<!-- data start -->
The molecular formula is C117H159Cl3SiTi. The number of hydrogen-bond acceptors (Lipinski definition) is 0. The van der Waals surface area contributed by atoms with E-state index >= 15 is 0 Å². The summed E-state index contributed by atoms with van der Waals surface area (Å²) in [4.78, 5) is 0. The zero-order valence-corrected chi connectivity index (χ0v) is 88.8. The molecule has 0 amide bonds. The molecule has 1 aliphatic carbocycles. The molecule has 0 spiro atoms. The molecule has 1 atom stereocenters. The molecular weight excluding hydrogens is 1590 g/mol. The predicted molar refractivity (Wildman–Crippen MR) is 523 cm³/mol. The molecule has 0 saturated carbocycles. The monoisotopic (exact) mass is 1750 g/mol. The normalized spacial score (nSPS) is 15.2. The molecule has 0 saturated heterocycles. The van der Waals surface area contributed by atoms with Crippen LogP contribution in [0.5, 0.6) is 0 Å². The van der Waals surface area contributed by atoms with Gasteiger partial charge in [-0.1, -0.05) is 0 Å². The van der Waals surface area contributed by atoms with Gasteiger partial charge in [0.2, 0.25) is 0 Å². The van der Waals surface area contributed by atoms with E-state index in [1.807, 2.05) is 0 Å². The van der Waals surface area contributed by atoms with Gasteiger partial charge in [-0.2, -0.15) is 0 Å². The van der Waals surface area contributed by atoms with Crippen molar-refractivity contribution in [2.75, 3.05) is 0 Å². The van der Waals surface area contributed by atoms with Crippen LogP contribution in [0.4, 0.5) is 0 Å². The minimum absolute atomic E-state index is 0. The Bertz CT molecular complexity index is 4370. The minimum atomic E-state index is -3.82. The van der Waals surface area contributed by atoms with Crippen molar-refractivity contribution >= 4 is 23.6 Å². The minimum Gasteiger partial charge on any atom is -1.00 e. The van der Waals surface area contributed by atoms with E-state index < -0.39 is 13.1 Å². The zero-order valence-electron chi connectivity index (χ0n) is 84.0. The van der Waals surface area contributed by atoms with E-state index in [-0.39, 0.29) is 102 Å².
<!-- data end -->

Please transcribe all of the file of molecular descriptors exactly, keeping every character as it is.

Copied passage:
The molecular formula is C117H159Cl3SiTi. The number of hydrogen-bond acceptors (Lipinski definition) is 0. The van der Waals surface area contributed by atoms with E-state index >= 15 is 0 Å². The summed E-state index contributed by atoms with van der Waals surface area (Å²) in [4.78, 5) is 0. The zero-order valence-corrected chi connectivity index (χ0v) is 88.8. The molecule has 0 amide bonds. The molecule has 1 aliphatic carbocycles. The molecule has 0 spiro atoms. The molecule has 1 atom stereocenters. The molecular weight excluding hydrogens is 1590 g/mol. The predicted molar refractivity (Wildman–Crippen MR) is 523 cm³/mol. The molecule has 0 saturated carbocycles. The monoisotopic (exact) mass is 1750 g/mol. The normalized spacial score (nSPS) is 15.2. The molecule has 0 saturated heterocycles. The van der Waals surface area contributed by atoms with Crippen LogP contribution in [0.5, 0.6) is 0 Å². The van der Waals surface area contributed by atoms with Gasteiger partial charge in [-0.1, -0.05) is 0 Å². The van der Waals surface area contributed by atoms with Gasteiger partial charge in [0.2, 0.25) is 0 Å². The van der Waals surface area contributed by atoms with E-state index in [1.807, 2.05) is 0 Å². The van der Waals surface area contributed by atoms with Gasteiger partial charge in [-0.2, -0.15) is 0 Å². The van der Waals surface area contributed by atoms with Crippen molar-refractivity contribution in [2.75, 3.05) is 0 Å². The van der Waals surface area contributed by atoms with Crippen LogP contribution in [0.4, 0.5) is 0 Å². The minimum absolute atomic E-state index is 0. The Bertz CT molecular complexity index is 4370. The minimum atomic E-state index is -3.82. The van der Waals surface area contributed by atoms with Crippen molar-refractivity contribution >= 4 is 23.6 Å². The minimum Gasteiger partial charge on any atom is -1.00 e. The van der Waals surface area contributed by atoms with E-state index < -0.39 is 13.1 Å². The zero-order valence-electron chi connectivity index (χ0n) is 84.0. The van der Waals surface area contributed by atoms with E-state index in [-0.39, 0.29) is 102 Å².